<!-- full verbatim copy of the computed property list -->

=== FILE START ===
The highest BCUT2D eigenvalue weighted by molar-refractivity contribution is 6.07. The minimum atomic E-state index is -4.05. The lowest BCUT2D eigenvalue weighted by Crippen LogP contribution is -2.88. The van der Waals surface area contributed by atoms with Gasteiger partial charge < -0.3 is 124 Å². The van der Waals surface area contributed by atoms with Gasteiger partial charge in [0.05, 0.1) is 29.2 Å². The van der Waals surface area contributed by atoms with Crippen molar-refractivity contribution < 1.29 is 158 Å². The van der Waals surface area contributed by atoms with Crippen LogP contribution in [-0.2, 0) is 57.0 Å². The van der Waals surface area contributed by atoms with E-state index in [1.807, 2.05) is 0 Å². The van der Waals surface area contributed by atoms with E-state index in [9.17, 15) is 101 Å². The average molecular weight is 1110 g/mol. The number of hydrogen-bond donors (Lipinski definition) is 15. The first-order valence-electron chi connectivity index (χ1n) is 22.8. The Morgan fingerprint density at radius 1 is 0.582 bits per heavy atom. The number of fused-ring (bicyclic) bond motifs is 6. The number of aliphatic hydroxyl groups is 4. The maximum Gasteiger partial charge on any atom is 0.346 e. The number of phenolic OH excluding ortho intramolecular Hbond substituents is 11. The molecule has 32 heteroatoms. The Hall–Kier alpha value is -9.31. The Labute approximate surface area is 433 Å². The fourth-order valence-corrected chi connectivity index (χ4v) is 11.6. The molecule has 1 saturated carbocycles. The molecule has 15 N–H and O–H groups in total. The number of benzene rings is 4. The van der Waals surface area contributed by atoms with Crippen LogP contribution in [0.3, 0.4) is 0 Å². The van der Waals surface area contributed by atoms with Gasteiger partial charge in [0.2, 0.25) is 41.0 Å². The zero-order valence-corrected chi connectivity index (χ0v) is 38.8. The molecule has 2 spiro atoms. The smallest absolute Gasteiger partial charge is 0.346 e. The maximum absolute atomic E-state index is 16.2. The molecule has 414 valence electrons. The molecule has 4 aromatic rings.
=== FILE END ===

The highest BCUT2D eigenvalue weighted by molar-refractivity contribution is 6.07. The minimum atomic E-state index is -4.05. The lowest BCUT2D eigenvalue weighted by Crippen LogP contribution is -2.88. The van der Waals surface area contributed by atoms with Gasteiger partial charge < -0.3 is 124 Å². The van der Waals surface area contributed by atoms with Gasteiger partial charge in [0.05, 0.1) is 29.2 Å². The van der Waals surface area contributed by atoms with Crippen molar-refractivity contribution < 1.29 is 158 Å². The van der Waals surface area contributed by atoms with Crippen LogP contribution in [-0.2, 0) is 57.0 Å². The van der Waals surface area contributed by atoms with E-state index in [1.807, 2.05) is 0 Å². The van der Waals surface area contributed by atoms with E-state index in [9.17, 15) is 101 Å². The average molecular weight is 1110 g/mol. The number of hydrogen-bond donors (Lipinski definition) is 15. The first-order valence-electron chi connectivity index (χ1n) is 22.8. The Morgan fingerprint density at radius 1 is 0.582 bits per heavy atom. The number of fused-ring (bicyclic) bond motifs is 6. The number of aliphatic hydroxyl groups is 4. The maximum Gasteiger partial charge on any atom is 0.346 e. The number of phenolic OH excluding ortho intramolecular Hbond substituents is 11. The molecule has 32 heteroatoms. The Hall–Kier alpha value is -9.31. The Labute approximate surface area is 433 Å². The fourth-order valence-corrected chi connectivity index (χ4v) is 11.6. The molecule has 1 saturated carbocycles. The molecule has 15 N–H and O–H groups in total. The number of benzene rings is 4. The van der Waals surface area contributed by atoms with Crippen LogP contribution in [0.3, 0.4) is 0 Å². The van der Waals surface area contributed by atoms with Gasteiger partial charge in [0.2, 0.25) is 41.0 Å². The zero-order valence-corrected chi connectivity index (χ0v) is 38.8. The molecule has 2 spiro atoms. The smallest absolute Gasteiger partial charge is 0.346 e. The maximum absolute atomic E-state index is 16.2. The molecule has 414 valence electrons. The molecule has 4 aromatic rings.